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Spymistress: The Life of Vera Atkins, The Greatest Female Secret Agent of World War II

by William Stevenson

Readers of William Stevenson’s 1976 book A Man Called Intrepid, about a Canadian-born Second World War spy for the British (named, oddly enough, William Stephenson) will find themselves in familiar territory with the author’s newest title. Spymistress is less about its ostensible subject – Vera Atkins, another Second World War spy – than it is about espionage and irregular warfare in general.

Born Vera Maria Rosenberg in Bucharest, Romania, Atkins took her mother’s family name to disguise her Jewish heritage. Working with Stephenson, she recruited and trained members of his Special Operations Executive (SOE), part of Churchill’s intelligence system, as well as carrying out her own covert missions.

Stevenson, especially in the early chapters of the book, piles on multiple names, aliases, titles, and references, making the story difficult to follow. He also randomly inserts odd pieces of information, such as Atkins’ astrological sign and a description of her fellow spy as a “Scot with a touch of the second sight.” The opening chapters also jump back and forth through dates and events in the years leading up to the war. The resulting confusion may just be reflective of the state of Europe in the prewar years. However, the style drags and might put off less dedicated readers.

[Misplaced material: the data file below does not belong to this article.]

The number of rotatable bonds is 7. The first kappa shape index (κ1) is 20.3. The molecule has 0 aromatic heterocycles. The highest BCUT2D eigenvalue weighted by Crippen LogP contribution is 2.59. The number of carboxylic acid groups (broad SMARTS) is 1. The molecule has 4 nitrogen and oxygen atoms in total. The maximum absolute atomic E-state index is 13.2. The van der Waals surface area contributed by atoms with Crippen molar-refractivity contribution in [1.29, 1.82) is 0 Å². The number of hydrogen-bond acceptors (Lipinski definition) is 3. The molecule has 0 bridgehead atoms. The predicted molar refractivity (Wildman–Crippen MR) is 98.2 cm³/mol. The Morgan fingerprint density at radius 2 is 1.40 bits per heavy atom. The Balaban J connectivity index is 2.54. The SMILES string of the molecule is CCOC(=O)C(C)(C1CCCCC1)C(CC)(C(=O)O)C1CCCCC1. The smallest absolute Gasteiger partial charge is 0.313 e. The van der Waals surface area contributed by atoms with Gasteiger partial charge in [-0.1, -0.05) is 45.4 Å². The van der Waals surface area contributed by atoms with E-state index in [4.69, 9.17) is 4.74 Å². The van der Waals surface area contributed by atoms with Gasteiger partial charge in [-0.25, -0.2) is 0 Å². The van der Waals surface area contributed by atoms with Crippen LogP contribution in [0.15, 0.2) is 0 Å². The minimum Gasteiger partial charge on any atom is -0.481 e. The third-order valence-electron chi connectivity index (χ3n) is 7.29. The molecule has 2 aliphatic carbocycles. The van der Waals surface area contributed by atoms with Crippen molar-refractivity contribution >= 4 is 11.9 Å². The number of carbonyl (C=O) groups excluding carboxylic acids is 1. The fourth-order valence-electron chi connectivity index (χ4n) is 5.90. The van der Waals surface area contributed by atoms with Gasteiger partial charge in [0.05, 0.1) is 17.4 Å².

Once the war begins, the book pulls together. Stevenson offers intriguing insights into the behind-the-scenes actions of members of the SOE. The book does a good job of revealing the conflicts within British intelligence – Whitehall, run by upper-class, by-the-book gentlemen, vehemently apposed the actions of Atkins’ rough band of covert operatives.

However, the book fails to reveal much about Vera Atkins. Her own missions are not given the same level of detail as those of her operatives. More insultingly, Stevenson ascribes Atkins’ ability to glean information to her physical appeal – Atkins enchants rather than outwits the enemy, is the implication. (In his introduction, Stevenson relates his own encounter with Atkins by describing his memory of her legs and breasts.)

Stevenson apparently promised Atkins he would not publish a book about her until after her death. (She died in 2000.) He may have fulfilled his promise, but he hasn’t done justice to her life.